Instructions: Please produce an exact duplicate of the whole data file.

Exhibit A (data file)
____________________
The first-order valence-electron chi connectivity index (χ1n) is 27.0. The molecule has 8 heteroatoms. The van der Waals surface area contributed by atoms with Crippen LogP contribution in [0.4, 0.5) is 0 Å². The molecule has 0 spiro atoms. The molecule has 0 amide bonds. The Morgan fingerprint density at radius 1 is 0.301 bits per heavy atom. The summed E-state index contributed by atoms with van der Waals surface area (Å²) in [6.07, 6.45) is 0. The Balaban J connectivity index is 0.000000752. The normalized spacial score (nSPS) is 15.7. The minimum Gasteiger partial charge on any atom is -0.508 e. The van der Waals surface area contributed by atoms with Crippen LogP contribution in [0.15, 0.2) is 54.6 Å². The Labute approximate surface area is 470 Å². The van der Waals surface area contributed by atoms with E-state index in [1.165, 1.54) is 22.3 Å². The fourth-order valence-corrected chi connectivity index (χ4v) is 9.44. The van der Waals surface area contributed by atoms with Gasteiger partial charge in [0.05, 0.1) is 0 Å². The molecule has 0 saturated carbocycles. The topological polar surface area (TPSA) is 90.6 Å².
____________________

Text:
The first-order valence-electron chi connectivity index (χ1n) is 27.0. The molecule has 8 heteroatoms. The van der Waals surface area contributed by atoms with Crippen LogP contribution in [0.4, 0.5) is 0 Å². The molecule has 0 spiro atoms. The molecule has 0 amide bonds. The Morgan fingerprint density at radius 1 is 0.301 bits per heavy atom. The summed E-state index contributed by atoms with van der Waals surface area (Å²) in [6.07, 6.45) is 0. The Balaban J connectivity index is 0.000000752. The normalized spacial score (nSPS) is 15.7. The minimum Gasteiger partial charge on any atom is -0.508 e. The van der Waals surface area contributed by atoms with Crippen LogP contribution in [0.15, 0.2) is 54.6 Å². The Labute approximate surface area is 470 Å². The van der Waals surface area contributed by atoms with E-state index in [1.165, 1.54) is 22.3 Å². The fourth-order valence-corrected chi connectivity index (χ4v) is 9.44. The van der Waals surface area contributed by atoms with Gasteiger partial charge in [0.05, 0.1) is 0 Å². The molecule has 0 saturated carbocycles. The topological polar surface area (TPSA) is 90.6 Å².